Remember full movie review - Holocaust survivor avenges murdered family
In the first shot of Atom Egoyan's Remember, Zev awakens to a memory of his dead wife. In the last scene he awakens to a completely suppressed reality. He is not the Jewish survivor we (and he) think he is but himself a Nazi concentration camp killer.
The closing scene redefines the revenge plot. Instead of a Jew avenging his family, the Nazi hiding behind a Jewish identity kills his evil comrade and then himself ? doubly completing his mission. Here the hunter as well as the hunted exposes his suppressed identity. Zev proves a "wolf" in sheep's clothing, pretending to be his erstwhile prey.
For the bulk of the film Zev personifies the struggle never to forget the horrors of the Holocaust and to sustain the commitment to bring the evil to justice and to honour the memory of the dead. As his memory drifts in and out, Zev needs his friend Max's letter of detailed instruction to keep him on track. Ironically, a sweet little American blonde (total it Aryan) little girl reads the letter aloud to him, to recover his purpose. The pathos of an old man losing his wife, then his memory, supports the larger theme of historical remembrance.
With the conclusion, the theme shifts from the importance of remembering the Holocaust to the importance of remembering one's own identity, one's own responsibility for that horror. Ultimately the film's subject goes beyond the loss of memory, as portrayed in Zev's dementia, to the willful forgetting of the past, especially one's own. The title, which we don't get until the end, enjoins us to remember what we are as well as the enormity of what has happened. More broadly, we all have to remember the evil of which we may well be capable. The dark side of human nature is not just in others.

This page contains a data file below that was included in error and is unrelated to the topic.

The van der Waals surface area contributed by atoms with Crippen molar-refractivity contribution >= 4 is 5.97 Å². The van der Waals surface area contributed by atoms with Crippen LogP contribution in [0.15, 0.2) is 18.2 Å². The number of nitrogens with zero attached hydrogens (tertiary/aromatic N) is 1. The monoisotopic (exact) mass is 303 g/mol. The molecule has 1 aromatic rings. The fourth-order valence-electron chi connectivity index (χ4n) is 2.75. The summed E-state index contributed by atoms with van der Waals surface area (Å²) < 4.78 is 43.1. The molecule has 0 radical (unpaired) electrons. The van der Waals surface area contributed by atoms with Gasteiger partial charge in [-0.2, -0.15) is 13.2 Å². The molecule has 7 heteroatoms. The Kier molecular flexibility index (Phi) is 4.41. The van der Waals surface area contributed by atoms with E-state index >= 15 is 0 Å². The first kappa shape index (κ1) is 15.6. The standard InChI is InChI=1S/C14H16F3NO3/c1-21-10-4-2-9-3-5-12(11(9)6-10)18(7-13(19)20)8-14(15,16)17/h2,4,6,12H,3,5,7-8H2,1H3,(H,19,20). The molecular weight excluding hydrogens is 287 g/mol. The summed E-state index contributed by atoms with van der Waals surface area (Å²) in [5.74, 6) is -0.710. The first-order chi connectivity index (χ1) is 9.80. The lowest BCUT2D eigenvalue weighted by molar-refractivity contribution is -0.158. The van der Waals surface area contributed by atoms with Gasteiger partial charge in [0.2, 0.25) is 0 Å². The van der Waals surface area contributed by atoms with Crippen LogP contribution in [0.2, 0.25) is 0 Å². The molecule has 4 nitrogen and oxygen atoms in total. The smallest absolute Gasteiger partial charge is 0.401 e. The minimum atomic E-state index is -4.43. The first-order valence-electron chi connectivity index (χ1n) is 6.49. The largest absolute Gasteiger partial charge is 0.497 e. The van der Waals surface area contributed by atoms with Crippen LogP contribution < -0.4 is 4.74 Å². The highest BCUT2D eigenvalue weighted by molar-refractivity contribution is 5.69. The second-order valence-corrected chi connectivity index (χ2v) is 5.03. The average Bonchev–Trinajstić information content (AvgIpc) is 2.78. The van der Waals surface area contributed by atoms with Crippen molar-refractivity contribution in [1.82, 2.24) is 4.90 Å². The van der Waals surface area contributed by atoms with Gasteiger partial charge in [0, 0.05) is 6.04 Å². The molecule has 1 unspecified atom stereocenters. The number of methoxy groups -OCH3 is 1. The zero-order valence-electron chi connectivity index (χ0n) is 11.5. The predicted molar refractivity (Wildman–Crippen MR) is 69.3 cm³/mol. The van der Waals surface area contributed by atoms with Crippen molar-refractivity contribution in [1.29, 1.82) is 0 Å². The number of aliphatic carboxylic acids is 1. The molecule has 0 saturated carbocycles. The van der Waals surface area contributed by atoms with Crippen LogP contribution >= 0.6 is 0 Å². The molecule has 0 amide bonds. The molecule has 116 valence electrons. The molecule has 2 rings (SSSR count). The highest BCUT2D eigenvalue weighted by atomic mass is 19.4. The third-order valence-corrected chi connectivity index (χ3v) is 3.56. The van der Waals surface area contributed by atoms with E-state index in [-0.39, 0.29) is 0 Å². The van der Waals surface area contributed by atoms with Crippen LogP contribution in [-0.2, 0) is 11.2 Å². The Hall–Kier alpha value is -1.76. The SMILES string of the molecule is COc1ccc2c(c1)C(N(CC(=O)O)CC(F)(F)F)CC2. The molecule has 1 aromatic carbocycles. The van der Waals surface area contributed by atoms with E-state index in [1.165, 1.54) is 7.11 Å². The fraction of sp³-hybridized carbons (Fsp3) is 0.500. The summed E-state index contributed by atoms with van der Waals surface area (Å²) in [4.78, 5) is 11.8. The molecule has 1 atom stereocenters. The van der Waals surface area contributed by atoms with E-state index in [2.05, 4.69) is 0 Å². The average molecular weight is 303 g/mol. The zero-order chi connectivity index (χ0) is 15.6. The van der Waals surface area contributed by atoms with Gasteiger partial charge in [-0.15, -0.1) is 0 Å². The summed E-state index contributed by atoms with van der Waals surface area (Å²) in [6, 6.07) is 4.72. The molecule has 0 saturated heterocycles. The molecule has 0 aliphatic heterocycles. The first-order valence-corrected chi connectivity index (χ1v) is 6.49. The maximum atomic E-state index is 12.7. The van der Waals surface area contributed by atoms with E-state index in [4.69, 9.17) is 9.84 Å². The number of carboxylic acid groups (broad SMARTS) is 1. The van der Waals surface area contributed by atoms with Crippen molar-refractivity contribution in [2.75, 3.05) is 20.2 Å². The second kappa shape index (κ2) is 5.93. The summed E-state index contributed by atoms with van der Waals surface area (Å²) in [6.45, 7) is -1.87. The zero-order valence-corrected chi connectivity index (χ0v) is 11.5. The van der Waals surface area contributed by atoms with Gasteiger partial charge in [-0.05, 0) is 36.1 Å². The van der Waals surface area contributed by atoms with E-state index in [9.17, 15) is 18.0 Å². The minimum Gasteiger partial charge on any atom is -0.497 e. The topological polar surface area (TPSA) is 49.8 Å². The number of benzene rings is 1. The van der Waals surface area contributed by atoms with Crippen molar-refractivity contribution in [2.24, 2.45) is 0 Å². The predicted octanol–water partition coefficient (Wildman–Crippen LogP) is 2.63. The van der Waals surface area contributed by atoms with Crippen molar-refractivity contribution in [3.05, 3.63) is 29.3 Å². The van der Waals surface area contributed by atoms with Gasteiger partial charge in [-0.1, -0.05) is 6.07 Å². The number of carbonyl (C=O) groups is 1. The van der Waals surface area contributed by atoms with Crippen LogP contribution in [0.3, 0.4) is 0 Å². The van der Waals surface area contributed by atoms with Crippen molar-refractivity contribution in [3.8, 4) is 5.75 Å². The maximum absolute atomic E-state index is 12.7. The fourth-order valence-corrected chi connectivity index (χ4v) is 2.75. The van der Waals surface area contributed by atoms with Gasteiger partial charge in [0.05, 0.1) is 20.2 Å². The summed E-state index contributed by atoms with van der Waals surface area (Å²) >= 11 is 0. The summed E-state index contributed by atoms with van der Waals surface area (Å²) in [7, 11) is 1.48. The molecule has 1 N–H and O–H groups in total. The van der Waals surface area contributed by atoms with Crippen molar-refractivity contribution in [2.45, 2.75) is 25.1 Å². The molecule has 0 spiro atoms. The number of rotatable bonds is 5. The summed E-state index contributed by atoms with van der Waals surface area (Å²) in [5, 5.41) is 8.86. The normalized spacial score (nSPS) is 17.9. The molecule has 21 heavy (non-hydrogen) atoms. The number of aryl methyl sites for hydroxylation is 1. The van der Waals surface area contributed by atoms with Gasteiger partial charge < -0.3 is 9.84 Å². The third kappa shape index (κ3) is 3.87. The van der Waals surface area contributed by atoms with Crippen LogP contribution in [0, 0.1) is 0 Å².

Once we've seen the twist we can find its earlier preparation. Zev plays Wagner more comfortably than he plays the Jewish-born Mendelssohn and he admits to loving Wagner. "How can you hate music?" he asks. Well, for starters, when that music has been used to orchestrate the genocide of your people. A Jew would feel that.
Zev also shows a surprising efficiency with his Glock, killing an attacking German shepherd (i.e., dog) and then dispatching the modern Nazi ? a state trooper, aptly enough ? with two effective shots, one to the heart, one to the head. These reflexes confirm the conversion of avenging Jew to hidden Nazi. Zev's reflex fear of German shepherds may cohere with his Jewish pose, but it's also true to the old man's fragility and the fear that makes him hate shouting and wet his pants on the trooper's couch. Any old man fears tyranny, regardless of race, religion, colour or creed.
As exposing the truth is healthy, the cab that brings Zev to his climactic exposure is Merck ? the German (of course) pharmaceutical company. If the ultimate revelations traumatize the two Nazi officers' unsuspecting American families, they still get off more lightly than their respective fathers' Auschwitz victims. Max, immobile and constantly on his oxygen, turns out to be the master planner and angel of justice. It turns out he recognized Zev as the brutal Nazi and exploited his dementia to send him and his old mate to justice.
The trooper reminds us that antisemitism remains a powerful force in the world, in North America and certainly across Europe. A Nazi rural cop points to the institutionalized bigotry even in Obama's America. Egoyan, of course, is not Jewish. But he is an Armenian acutely aware of the massacre of his people and its obscuring in time and by the aggressors' twisting of history. The historic tragedy that the Jews and Armenians have shared lies at the heart of Remember. We all need to both remember the history and reject the lies that would replace it.